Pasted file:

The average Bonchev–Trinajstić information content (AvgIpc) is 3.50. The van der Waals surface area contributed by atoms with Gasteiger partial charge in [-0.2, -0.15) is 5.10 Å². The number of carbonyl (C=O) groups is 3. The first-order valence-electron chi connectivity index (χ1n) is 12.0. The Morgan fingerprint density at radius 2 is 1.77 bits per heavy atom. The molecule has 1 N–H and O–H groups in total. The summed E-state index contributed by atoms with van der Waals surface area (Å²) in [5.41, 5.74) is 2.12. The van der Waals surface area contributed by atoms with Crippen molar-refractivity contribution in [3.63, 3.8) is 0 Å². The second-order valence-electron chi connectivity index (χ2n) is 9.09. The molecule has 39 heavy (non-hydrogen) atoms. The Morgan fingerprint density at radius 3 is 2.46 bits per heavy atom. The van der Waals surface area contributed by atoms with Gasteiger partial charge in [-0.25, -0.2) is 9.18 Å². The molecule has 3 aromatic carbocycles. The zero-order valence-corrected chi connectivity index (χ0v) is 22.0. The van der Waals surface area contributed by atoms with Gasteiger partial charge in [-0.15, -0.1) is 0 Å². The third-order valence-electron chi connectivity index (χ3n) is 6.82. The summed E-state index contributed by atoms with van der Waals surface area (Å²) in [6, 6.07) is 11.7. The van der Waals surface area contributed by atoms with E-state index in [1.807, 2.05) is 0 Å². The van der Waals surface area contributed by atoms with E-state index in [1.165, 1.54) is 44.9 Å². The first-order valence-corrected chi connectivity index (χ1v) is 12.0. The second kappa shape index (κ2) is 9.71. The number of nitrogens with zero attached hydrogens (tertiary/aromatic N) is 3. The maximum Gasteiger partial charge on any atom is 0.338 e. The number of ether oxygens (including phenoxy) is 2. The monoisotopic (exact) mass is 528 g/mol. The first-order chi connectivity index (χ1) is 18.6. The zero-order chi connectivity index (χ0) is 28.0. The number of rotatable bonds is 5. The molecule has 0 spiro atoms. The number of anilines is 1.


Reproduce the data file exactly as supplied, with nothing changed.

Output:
The average Bonchev–Trinajstić information content (AvgIpc) is 3.50. The van der Waals surface area contributed by atoms with Gasteiger partial charge in [-0.2, -0.15) is 5.10 Å². The number of carbonyl (C=O) groups is 3. The first-order valence-electron chi connectivity index (χ1n) is 12.0. The Morgan fingerprint density at radius 2 is 1.77 bits per heavy atom. The molecule has 1 N–H and O–H groups in total. The summed E-state index contributed by atoms with van der Waals surface area (Å²) in [5.41, 5.74) is 2.12. The van der Waals surface area contributed by atoms with Crippen molar-refractivity contribution in [3.63, 3.8) is 0 Å². The second-order valence-electron chi connectivity index (χ2n) is 9.09. The molecule has 39 heavy (non-hydrogen) atoms. The Morgan fingerprint density at radius 3 is 2.46 bits per heavy atom. The van der Waals surface area contributed by atoms with Gasteiger partial charge in [-0.25, -0.2) is 9.18 Å². The molecule has 3 aromatic carbocycles. The zero-order valence-corrected chi connectivity index (χ0v) is 22.0. The van der Waals surface area contributed by atoms with Gasteiger partial charge in [-0.15, -0.1) is 0 Å². The third-order valence-electron chi connectivity index (χ3n) is 6.82. The summed E-state index contributed by atoms with van der Waals surface area (Å²) in [6, 6.07) is 11.7. The van der Waals surface area contributed by atoms with E-state index in [1.807, 2.05) is 0 Å². The van der Waals surface area contributed by atoms with E-state index in [1.165, 1.54) is 44.9 Å². The first-order valence-corrected chi connectivity index (χ1v) is 12.0. The second kappa shape index (κ2) is 9.71. The number of nitrogens with zero attached hydrogens (tertiary/aromatic N) is 3. The maximum Gasteiger partial charge on any atom is 0.338 e. The number of ether oxygens (including phenoxy) is 2. The monoisotopic (exact) mass is 528 g/mol. The first-order chi connectivity index (χ1) is 18.6. The zero-order chi connectivity index (χ0) is 28.0. The number of rotatable bonds is 5. The molecule has 0 spiro atoms. The number of anilines is 1.